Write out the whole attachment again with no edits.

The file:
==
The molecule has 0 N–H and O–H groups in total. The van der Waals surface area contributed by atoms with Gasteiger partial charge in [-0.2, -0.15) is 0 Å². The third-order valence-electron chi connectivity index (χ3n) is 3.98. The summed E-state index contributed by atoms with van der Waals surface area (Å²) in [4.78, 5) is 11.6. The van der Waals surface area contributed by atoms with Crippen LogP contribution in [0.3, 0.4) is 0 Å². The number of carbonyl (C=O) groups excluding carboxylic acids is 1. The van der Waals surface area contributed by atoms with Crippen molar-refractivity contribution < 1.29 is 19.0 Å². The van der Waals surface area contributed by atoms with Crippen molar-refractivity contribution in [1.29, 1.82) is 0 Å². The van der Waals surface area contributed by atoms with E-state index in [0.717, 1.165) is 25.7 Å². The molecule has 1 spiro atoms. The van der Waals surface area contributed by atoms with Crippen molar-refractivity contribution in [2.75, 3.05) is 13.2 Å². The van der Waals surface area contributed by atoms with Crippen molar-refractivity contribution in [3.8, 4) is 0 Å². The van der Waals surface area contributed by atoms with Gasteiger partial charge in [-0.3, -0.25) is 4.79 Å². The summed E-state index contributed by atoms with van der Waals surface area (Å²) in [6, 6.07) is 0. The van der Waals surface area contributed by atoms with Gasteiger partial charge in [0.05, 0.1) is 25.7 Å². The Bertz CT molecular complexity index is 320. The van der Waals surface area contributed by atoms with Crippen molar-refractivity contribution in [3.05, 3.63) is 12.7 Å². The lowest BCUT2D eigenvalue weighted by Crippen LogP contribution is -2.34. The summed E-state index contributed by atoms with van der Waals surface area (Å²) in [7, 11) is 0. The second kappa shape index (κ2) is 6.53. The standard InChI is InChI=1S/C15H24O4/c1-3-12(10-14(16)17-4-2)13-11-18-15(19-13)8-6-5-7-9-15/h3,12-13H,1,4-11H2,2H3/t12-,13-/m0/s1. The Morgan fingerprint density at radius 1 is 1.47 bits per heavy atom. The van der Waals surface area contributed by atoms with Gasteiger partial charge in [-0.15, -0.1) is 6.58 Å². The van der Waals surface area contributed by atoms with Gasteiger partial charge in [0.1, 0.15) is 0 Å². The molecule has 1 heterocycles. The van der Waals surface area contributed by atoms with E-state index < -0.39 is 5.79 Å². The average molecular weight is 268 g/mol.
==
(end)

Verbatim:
The molecule has 0 N–H and O–H groups in total. The van der Waals surface area contributed by atoms with Gasteiger partial charge in [-0.2, -0.15) is 0 Å². The third-order valence-electron chi connectivity index (χ3n) is 3.98. The summed E-state index contributed by atoms with van der Waals surface area (Å²) in [4.78, 5) is 11.6. The van der Waals surface area contributed by atoms with Crippen LogP contribution in [0.3, 0.4) is 0 Å². The number of carbonyl (C=O) groups excluding carboxylic acids is 1. The van der Waals surface area contributed by atoms with Crippen molar-refractivity contribution < 1.29 is 19.0 Å². The van der Waals surface area contributed by atoms with Crippen molar-refractivity contribution in [1.29, 1.82) is 0 Å². The van der Waals surface area contributed by atoms with E-state index in [0.717, 1.165) is 25.7 Å². The molecule has 1 spiro atoms. The van der Waals surface area contributed by atoms with Crippen molar-refractivity contribution in [2.75, 3.05) is 13.2 Å². The van der Waals surface area contributed by atoms with Crippen molar-refractivity contribution in [3.8, 4) is 0 Å². The van der Waals surface area contributed by atoms with Gasteiger partial charge in [-0.3, -0.25) is 4.79 Å². The summed E-state index contributed by atoms with van der Waals surface area (Å²) in [6, 6.07) is 0. The van der Waals surface area contributed by atoms with Gasteiger partial charge in [0.05, 0.1) is 25.7 Å². The Bertz CT molecular complexity index is 320. The van der Waals surface area contributed by atoms with Crippen molar-refractivity contribution in [3.05, 3.63) is 12.7 Å². The lowest BCUT2D eigenvalue weighted by Crippen LogP contribution is -2.34. The summed E-state index contributed by atoms with van der Waals surface area (Å²) in [7, 11) is 0. The second kappa shape index (κ2) is 6.53. The standard InChI is InChI=1S/C15H24O4/c1-3-12(10-14(16)17-4-2)13-11-18-15(19-13)8-6-5-7-9-15/h3,12-13H,1,4-11H2,2H3/t12-,13-/m0/s1. The Morgan fingerprint density at radius 1 is 1.47 bits per heavy atom. The van der Waals surface area contributed by atoms with Gasteiger partial charge in [-0.15, -0.1) is 6.58 Å². The van der Waals surface area contributed by atoms with Gasteiger partial charge in [0.1, 0.15) is 0 Å². The molecule has 1 heterocycles. The van der Waals surface area contributed by atoms with E-state index < -0.39 is 5.79 Å². The average molecular weight is 268 g/mol.